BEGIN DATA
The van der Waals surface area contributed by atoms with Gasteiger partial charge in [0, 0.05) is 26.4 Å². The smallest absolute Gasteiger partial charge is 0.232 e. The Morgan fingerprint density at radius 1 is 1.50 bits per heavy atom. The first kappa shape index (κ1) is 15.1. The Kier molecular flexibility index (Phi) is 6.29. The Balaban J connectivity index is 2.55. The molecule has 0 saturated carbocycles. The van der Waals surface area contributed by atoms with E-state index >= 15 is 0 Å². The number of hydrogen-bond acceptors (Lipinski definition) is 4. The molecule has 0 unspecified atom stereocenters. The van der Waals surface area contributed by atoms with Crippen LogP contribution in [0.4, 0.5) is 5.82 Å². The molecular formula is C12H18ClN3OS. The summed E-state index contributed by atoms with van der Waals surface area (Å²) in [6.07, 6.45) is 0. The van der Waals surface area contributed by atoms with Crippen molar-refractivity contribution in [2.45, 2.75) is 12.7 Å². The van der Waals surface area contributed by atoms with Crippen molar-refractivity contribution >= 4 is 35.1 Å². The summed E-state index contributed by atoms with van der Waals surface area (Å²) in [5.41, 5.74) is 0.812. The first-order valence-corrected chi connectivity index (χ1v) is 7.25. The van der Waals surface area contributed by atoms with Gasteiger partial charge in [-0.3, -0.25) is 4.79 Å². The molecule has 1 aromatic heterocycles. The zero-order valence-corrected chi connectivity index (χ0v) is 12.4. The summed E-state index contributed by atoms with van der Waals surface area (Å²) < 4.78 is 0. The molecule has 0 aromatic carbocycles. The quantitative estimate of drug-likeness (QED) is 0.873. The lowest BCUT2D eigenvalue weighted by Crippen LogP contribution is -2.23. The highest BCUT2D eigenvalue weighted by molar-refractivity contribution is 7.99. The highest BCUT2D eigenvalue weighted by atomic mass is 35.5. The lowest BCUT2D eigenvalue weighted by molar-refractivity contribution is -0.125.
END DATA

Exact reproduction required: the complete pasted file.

The van der Waals surface area contributed by atoms with Gasteiger partial charge in [0, 0.05) is 26.4 Å². The smallest absolute Gasteiger partial charge is 0.232 e. The Morgan fingerprint density at radius 1 is 1.50 bits per heavy atom. The first kappa shape index (κ1) is 15.1. The Kier molecular flexibility index (Phi) is 6.29. The Balaban J connectivity index is 2.55. The molecule has 0 saturated carbocycles. The van der Waals surface area contributed by atoms with E-state index >= 15 is 0 Å². The number of hydrogen-bond acceptors (Lipinski definition) is 4. The molecule has 0 unspecified atom stereocenters. The van der Waals surface area contributed by atoms with Crippen LogP contribution in [0.4, 0.5) is 5.82 Å². The molecular formula is C12H18ClN3OS. The summed E-state index contributed by atoms with van der Waals surface area (Å²) in [6.07, 6.45) is 0. The van der Waals surface area contributed by atoms with Crippen molar-refractivity contribution in [2.45, 2.75) is 12.7 Å². The van der Waals surface area contributed by atoms with Crippen molar-refractivity contribution >= 4 is 35.1 Å². The summed E-state index contributed by atoms with van der Waals surface area (Å²) in [5.41, 5.74) is 0.812. The first-order valence-corrected chi connectivity index (χ1v) is 7.25. The van der Waals surface area contributed by atoms with Gasteiger partial charge in [-0.3, -0.25) is 4.79 Å². The molecule has 1 aromatic heterocycles. The zero-order valence-corrected chi connectivity index (χ0v) is 12.4. The summed E-state index contributed by atoms with van der Waals surface area (Å²) < 4.78 is 0. The molecule has 0 aromatic carbocycles. The quantitative estimate of drug-likeness (QED) is 0.873. The lowest BCUT2D eigenvalue weighted by Crippen LogP contribution is -2.23. The highest BCUT2D eigenvalue weighted by molar-refractivity contribution is 7.99. The highest BCUT2D eigenvalue weighted by atomic mass is 35.5. The lowest BCUT2D eigenvalue weighted by molar-refractivity contribution is -0.125.